House passes an omnibus tax bill; battle over cuts, appropriations now head to Senate – Session Daily


To supporters, the House omnibus tax bill looks like the biggest tax cut the state has offered residents in decades. For its detractors, it does not reduce taxes enough.

Still, after four and a half hours of debate on Wednesday, the bill passed by a vote of 69 to 62 and is on its way to the Senate.

Sponsored by Rep. Paul Marquart (DFL-Dilworth), HF3669, as amended, would result in $1.65 billion in tax reductions and credits in the 2022-23 biennium and $1.6 billion over the next biennium, according to the Department of Revenue.

Marquart highlighted how the bill’s provisions would reduce the tax burden for families with young children and the elderly, whether they own or rent.

“This is a strong bipartisan bill that will deliver the biggest property tax cut in more than 20 years for homeowners and renters,” Marquart said. “And it will have a significant impact on our families and our elders, and help those who have been most affected by the pandemic.

“The premise is very Minnesotan. … If you see your neighbor has a challenge, you go and ask how you can do the most good. This bill examines: how can we help? »

Marquart said the help will come in the form of a $3,000 child care tax credit for each child under age 5, an increased student loan tax credit and a reimbursement of $325 for each child 16 and under.

The Senate tax bill, SF3692, sponsored by Sen. Carla Nelson (R-Rochester), contains only two main provisions, as opposed to the House bill’s dozens. Passed by the Senate on April 7, SF3692 would exempt all Social Security benefits from tax and reduce the first level income tax rate from 5.35% to 2.80%.

The House bill leaves current income tax levels as they are, but changes taxes on Social Security benefits.

“For seniors, we say Social Security benefits, as a married filing spouse, if your income is $75,000 or less, you won’t pay a penny in Social Security taxes,” Marquart said. “If you are single, that income level would be $59,000 or less. This provision would affect approximately a quarter of a million seniors at an average reduction of $470.

“But we also help older people maintain their independence and ensure they have quality health care in the future. We are doing this with significant property tax cuts.

The most significant of these reductions would come from an expansion of the tenant credit, which would become a refundable credit payable on the same schedule as other tax refunds. Its $372.6 million impact on the state’s general fund in fiscal year 2023 would be the biggest on the bill.

While praise for Marquart – who will retire at the end of this term – was widespread on both sides of the aisle during the indoor debate, some Republicans said the bill does not go far enough in its cuts. social security contributions and are concerned corporate and personal income taxes in the state remain too high.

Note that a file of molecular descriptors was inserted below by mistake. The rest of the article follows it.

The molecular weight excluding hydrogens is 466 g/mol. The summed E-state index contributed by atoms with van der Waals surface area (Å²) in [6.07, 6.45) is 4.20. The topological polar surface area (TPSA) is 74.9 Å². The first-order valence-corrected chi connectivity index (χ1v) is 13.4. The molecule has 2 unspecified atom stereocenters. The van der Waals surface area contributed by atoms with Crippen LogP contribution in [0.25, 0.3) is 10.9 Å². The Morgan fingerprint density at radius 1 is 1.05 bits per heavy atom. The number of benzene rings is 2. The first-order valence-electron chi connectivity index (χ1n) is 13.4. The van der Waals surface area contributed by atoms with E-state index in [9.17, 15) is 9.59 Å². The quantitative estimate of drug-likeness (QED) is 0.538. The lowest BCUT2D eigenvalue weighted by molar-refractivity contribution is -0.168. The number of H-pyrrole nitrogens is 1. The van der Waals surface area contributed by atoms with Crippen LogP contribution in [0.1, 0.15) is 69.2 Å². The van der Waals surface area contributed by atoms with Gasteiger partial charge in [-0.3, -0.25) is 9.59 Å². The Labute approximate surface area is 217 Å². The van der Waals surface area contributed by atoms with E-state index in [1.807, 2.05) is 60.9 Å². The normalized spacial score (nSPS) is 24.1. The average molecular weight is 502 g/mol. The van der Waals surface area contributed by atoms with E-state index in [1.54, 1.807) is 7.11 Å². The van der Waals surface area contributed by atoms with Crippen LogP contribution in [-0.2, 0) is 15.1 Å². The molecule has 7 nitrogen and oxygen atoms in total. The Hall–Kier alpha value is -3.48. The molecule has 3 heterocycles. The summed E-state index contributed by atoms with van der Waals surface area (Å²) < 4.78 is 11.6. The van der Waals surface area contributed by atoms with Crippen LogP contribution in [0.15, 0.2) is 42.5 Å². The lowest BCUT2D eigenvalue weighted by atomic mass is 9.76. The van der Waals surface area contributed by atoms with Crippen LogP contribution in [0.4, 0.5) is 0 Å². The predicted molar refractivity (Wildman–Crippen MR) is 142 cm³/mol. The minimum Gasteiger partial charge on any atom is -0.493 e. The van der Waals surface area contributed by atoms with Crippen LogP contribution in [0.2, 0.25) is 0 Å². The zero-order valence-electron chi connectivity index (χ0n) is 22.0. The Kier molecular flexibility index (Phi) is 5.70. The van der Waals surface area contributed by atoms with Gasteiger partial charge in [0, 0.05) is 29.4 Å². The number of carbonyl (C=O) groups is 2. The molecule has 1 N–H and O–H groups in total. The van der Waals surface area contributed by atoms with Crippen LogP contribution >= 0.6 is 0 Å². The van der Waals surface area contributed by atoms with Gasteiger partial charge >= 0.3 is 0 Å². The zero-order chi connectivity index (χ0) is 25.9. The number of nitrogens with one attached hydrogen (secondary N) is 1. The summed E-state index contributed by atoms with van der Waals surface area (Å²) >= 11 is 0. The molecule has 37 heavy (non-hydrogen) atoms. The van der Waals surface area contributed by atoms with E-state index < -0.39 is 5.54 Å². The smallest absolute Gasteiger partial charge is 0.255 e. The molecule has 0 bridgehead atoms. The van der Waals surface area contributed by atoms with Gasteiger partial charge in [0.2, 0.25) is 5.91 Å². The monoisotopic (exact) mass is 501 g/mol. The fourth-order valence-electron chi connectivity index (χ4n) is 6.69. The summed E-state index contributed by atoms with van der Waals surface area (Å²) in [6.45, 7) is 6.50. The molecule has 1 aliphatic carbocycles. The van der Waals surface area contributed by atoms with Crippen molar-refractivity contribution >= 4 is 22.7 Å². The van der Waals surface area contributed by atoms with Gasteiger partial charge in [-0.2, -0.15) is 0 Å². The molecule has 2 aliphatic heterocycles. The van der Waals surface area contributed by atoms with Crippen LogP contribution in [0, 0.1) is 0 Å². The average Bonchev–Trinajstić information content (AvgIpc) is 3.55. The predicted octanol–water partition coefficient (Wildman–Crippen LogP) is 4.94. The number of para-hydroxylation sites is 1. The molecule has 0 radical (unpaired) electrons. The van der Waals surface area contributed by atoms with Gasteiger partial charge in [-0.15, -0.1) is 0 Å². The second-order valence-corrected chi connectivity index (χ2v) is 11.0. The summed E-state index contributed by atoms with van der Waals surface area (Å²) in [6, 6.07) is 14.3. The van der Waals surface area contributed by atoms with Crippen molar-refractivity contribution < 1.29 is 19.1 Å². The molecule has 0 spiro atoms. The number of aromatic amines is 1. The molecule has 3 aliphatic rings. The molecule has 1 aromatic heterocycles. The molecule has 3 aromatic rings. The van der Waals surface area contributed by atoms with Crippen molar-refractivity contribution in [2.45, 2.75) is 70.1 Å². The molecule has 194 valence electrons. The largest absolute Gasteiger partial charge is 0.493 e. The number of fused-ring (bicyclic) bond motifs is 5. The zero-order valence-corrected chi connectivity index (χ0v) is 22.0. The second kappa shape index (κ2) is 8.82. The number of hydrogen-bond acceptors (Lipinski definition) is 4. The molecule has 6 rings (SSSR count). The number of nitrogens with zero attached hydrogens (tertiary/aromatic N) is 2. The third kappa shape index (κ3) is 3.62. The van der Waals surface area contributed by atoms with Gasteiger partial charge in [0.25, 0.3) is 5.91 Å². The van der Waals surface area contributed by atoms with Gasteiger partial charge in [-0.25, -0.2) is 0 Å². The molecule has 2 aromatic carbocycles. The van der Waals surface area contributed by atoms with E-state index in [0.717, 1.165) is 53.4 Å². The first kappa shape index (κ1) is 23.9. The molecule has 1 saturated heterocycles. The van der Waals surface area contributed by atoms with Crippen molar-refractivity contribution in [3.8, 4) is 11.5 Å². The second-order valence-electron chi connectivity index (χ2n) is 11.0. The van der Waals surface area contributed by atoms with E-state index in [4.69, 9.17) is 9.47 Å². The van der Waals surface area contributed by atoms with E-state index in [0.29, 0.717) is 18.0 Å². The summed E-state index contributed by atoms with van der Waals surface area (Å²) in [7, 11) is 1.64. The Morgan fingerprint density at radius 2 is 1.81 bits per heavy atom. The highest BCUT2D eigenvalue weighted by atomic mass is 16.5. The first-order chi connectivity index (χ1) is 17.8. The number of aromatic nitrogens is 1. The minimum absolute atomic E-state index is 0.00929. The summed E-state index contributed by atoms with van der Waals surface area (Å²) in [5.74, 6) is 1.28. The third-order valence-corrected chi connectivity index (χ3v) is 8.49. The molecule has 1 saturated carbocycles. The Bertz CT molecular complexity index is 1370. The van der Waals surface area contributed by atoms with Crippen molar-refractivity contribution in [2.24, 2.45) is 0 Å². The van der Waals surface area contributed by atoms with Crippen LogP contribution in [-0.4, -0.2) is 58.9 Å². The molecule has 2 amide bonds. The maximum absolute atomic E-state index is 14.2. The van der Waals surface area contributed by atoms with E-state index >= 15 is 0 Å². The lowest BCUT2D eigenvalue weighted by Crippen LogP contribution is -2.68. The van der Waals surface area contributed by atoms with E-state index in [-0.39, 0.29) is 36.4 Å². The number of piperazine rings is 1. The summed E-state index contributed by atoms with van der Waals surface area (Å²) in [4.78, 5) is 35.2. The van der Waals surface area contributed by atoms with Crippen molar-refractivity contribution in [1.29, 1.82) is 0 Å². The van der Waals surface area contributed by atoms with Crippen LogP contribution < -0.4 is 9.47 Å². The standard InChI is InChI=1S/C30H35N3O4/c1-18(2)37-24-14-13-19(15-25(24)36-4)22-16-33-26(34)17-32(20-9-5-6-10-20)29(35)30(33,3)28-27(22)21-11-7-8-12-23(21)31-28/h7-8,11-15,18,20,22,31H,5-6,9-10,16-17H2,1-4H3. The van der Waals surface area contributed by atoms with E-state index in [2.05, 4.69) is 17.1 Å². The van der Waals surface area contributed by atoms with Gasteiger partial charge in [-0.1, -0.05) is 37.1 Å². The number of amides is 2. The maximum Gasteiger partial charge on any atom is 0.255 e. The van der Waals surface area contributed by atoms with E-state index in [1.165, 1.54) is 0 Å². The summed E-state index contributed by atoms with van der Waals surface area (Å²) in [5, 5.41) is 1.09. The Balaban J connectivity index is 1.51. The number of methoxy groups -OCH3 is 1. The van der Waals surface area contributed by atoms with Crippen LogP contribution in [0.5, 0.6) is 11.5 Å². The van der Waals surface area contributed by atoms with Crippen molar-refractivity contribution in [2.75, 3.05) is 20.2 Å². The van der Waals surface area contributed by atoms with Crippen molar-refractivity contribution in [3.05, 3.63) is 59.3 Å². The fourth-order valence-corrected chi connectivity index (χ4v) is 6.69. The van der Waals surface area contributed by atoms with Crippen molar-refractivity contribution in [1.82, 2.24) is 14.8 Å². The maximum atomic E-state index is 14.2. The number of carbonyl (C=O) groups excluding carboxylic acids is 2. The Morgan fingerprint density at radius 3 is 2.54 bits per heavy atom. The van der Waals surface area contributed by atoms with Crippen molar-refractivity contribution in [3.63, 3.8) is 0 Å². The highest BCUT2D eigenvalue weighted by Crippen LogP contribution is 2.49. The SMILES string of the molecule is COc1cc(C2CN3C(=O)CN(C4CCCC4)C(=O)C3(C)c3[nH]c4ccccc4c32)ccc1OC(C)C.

Rep. Joe McDonald speaks against the omnibus tax bill during floor debate May 4. (Photo by Paul Battaglia)

DFL members countered by welcoming the ‘Great Start’ childcare tax credit and rebate for each child 16 and under, as well as a change in the formula for helping local governments and assistance to county programs. Members of both parties hailed the bill’s dedicated funding to the state’s soil and water conservation districts.

Two amendments were proposed.

The body approved a Marquart amendment that would remove the expiration date for a tax exemption for energy storage systems and clarify some functions of the tax expenditure review board that was launched this year. The defeat was one offered by Rep. Cal Bahr (R-East Bethel) who allegedly transferred $484,650 of Minneapolis local government aid to the county aid program for Anoka County.

This last question centers on the total still clearly owed to Anoka County for its law enforcement and other services rendered in the wake of the death of George Floyd at the hands of a Minneapolis police officer. The proposed amendment sparked a 90-minute debate centered primarily on mutual aid between city and county agencies.

Other reductions, credits and new assistance programs proposed in the bill include:

  • an unemployment insurance subtraction with a maximum of $10,200;
  • a sales tax exemption on building materials for local governments and non-profit organizations;
  • grants to counties for business assistance in the event of a pandemic;
  • grants to counties for community vocational labor academies;
  • an extension of the tax credit for the rehabilitation of historic monuments;
  • grants to counties for pandemic rental assistance; and
  • a rebate to municipal utilities that have increased their rates due to the 2021 polar vortex.

[MORE: A list of the bills included in the House omnibus tax bill]

“I thought we were going to boldly go where no man or woman had gone before,” Rep. Jerry Hertaus (R-Greenfield) said. “But I think the Klingons got in the way. … This bill is unbalanced because less than 10% of this bill is about businesses, which employ people and provide opportunities. … The Expanded Renter’s Credit is not tax relief, it’s developing another program. It’s a subsidy that encourages renting rather than owning.

“This bill will make a huge difference,” Marquart replied. “This bill says to our families and our seniors, we have your back. But we’re going to need another $200,000 if this bill becomes law for all those billboards that are going to go up in North Dakota, South Dakota, Iowa, and Wisconsin saying, ‘Working families and Seniors: For Lower Taxes and Great Services, Come to Minnesota!’”


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